This area is susceptible to injury for several reasons. As your leg moves into full extension during the push off portion of the gait cycle/pedal stroke/etc, the gluteus maximus is the primary muscle responsible for hip extension. The external rotators assist in providing this extension and take on a much larger role in situations where the leg is rotated and extension is required. If the leg becomes rotated for an extended basis due to muscle imbalances, weakness, or contractures (chronic shortening of a muscle), the smaller rotators can become overused and injured. Essentially they try to pick up the slack when the glutes are unable to contract fully.

To give you some examples of how this might occur:

1) Hyperpronation/Hypopronation at the foot/ankle. Chronic abnormalities at the foot and ankle joints are commonly associated with rotation of the entire lower leg. This rotation occurs over time as a compensation mechanism to maintain propulsion while walking (as the foot rotates in/out the gastroc is unable to provide push off). The result is that instead of push off coming from the calf, quads, and glutes, the workload is shifted up the leg chain to the hip extensors (hamstrings, glutes, external rotators). With the rotation of the leg, the workload is shifted more and more to the small external rotator muscles.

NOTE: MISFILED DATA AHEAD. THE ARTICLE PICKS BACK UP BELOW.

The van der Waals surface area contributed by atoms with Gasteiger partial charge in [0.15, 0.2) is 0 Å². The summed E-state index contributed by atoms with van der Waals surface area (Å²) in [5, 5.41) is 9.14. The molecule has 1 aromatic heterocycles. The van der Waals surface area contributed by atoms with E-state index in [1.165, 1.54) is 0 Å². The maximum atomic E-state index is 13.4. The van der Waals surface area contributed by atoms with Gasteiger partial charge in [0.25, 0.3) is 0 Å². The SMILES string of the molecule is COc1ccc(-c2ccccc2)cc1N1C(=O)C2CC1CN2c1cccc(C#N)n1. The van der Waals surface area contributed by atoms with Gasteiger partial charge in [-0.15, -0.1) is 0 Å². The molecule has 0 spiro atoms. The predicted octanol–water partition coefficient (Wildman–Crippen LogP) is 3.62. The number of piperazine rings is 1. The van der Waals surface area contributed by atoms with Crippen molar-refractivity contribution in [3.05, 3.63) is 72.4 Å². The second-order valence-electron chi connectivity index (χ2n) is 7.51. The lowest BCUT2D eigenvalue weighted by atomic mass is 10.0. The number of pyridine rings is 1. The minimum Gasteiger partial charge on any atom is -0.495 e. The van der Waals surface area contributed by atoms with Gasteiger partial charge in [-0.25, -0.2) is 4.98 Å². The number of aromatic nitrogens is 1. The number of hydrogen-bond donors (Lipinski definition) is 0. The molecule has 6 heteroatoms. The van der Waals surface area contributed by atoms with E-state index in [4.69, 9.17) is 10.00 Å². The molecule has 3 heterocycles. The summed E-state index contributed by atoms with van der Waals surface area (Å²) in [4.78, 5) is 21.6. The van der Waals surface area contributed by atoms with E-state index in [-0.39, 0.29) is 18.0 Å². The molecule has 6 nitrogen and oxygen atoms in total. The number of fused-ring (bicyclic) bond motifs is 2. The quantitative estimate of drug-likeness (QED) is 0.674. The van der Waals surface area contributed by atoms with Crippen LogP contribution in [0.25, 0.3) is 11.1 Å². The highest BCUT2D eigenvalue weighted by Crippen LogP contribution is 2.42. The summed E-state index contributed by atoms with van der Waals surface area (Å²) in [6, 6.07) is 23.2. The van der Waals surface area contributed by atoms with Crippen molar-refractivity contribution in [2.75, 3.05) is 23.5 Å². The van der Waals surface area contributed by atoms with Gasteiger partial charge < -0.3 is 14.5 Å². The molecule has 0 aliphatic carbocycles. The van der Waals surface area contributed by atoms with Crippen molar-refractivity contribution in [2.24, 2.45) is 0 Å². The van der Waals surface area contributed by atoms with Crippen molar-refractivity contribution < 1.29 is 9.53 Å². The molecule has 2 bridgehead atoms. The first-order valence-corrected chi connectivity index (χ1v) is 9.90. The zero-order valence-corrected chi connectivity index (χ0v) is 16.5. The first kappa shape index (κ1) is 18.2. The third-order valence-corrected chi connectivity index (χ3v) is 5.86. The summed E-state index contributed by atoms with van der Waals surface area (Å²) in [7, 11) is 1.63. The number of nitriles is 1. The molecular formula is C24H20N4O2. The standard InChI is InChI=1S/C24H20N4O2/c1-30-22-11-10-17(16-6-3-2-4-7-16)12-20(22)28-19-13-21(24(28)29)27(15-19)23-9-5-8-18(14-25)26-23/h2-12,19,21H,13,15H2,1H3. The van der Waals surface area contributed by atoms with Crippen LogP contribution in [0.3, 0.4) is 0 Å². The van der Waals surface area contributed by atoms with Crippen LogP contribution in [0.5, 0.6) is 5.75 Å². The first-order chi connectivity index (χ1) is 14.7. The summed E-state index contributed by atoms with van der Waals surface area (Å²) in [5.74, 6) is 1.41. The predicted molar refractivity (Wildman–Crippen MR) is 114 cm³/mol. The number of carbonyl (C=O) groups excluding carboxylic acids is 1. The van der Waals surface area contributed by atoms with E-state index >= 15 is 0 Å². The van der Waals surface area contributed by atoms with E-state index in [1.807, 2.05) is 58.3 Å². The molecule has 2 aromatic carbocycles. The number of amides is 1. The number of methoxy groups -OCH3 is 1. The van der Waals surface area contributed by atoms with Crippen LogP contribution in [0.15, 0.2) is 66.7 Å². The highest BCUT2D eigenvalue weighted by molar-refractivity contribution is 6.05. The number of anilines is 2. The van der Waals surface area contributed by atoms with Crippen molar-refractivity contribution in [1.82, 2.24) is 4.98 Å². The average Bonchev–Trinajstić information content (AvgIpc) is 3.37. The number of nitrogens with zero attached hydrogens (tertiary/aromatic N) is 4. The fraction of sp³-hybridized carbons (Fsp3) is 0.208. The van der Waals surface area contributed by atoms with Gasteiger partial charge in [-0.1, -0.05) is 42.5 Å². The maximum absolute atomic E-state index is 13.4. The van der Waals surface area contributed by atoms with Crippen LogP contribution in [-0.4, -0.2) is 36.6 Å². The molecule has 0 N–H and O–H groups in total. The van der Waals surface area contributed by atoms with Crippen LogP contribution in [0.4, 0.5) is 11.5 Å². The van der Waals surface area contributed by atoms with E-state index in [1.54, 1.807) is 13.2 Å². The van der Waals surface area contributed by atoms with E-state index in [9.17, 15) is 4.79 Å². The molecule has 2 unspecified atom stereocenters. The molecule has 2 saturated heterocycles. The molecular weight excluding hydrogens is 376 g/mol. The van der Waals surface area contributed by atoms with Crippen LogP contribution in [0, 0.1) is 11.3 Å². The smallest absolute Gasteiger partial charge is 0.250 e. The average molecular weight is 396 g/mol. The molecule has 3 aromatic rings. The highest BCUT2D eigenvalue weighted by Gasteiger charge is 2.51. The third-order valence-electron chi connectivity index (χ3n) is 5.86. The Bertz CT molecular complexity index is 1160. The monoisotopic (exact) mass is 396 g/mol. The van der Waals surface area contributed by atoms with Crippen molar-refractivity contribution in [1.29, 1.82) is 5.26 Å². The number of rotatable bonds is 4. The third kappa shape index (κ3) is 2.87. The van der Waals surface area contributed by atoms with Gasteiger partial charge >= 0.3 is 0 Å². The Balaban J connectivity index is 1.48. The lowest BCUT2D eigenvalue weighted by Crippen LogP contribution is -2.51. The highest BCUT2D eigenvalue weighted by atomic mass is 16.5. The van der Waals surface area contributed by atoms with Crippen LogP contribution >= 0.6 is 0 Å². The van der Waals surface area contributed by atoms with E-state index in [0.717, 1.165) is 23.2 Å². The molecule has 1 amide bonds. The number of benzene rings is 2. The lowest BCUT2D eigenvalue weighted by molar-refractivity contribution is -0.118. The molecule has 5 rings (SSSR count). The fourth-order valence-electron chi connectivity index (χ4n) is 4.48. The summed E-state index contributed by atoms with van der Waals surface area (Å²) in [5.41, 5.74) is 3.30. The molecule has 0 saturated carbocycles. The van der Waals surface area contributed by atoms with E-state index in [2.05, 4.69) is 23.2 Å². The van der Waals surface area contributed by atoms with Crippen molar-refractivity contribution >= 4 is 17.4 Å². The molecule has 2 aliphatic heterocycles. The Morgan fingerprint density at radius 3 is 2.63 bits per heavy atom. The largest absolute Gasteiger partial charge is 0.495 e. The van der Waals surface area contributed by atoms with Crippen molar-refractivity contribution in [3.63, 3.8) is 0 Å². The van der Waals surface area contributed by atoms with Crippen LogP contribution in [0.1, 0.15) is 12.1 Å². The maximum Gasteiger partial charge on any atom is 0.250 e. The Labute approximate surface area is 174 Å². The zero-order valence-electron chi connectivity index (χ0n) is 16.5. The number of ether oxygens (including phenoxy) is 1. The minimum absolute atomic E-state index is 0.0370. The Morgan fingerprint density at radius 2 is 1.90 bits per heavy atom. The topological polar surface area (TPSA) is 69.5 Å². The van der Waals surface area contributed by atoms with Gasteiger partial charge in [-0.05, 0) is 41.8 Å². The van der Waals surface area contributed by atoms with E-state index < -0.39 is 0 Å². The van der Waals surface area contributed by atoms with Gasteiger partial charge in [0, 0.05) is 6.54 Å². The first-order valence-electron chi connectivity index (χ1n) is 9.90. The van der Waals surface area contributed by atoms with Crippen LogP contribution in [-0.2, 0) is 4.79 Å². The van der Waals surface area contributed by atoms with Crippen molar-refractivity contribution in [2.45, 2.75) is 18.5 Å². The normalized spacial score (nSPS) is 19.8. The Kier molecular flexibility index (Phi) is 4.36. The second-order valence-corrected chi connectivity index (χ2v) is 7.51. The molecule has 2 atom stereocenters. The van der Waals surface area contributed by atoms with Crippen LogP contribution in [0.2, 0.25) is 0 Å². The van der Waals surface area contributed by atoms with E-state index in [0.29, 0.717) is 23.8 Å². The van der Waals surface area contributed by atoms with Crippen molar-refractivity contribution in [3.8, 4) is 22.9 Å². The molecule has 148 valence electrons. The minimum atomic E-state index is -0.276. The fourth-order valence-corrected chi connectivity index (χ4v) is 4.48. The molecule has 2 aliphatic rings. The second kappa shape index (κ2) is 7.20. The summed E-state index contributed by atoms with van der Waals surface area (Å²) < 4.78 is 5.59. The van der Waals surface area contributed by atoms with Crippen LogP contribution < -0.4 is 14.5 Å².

2) Tight Adductor Muscles/Weak Abductor Muscles. In the hip joint, the outer abductor muscles help stabilize the pelvis while walking, keeping it level as you stand on one foot and the other swings through. It is common for these muscles to become weak/overused, resulting in tight adductor muscles that over time can become contracted. In addition to pulling the thigh bone (femur) in towards midline, the adductors can also assist with hip extension and internal rotation. As they become contracted, hip extension will become limited (increasing the workload on the gluteus max) and the tight internal rotators can put the external rotators on stretch (making them more susceptible to injury).

So what’s the difference between a muscle strain and a true “piriformis syndrome”?

A muscle strain is just that- an injured muscle that got overworked. When you get into piriformis syndrome territory now we’re talking about nerve involvement, namely the sciatic nerve. This condition requires a visit to your doc. If you’re getting numbness, tingling, burning, weakness starting in your butt and running down your leg? Get an appointment asap.

The back of my hip hurts. Now what?

First things first. Like we’ve said all along. This site is not designed to keep you from your doctor and healthcare team. It’s designed to teach you the things that you can do at home to help alleviate symptoms and prevent them from becoming a full blown injury. That being said, the back of the hip can be a complex place. If you have any of the following, time to see your doctor. Numbness/tingling in the buttocks/down the back of your thigh. Burning pain or pain in multiple locations (i.e. butt, outside of the hip, back of the thigh). Weakness into the leg/difficulty weight bearing. Pain that doesn’t improve with rest. See your doctor.  Remember, the thing to keep in mind with nagging symptoms in the hip is that it might not be muscular. It could indicate a nerve entrapment or something further upstream in the back. Numbness, tingling, and weakness down into the leg are big red flags, but so are continued symptoms that don’t improve regardless of treatment.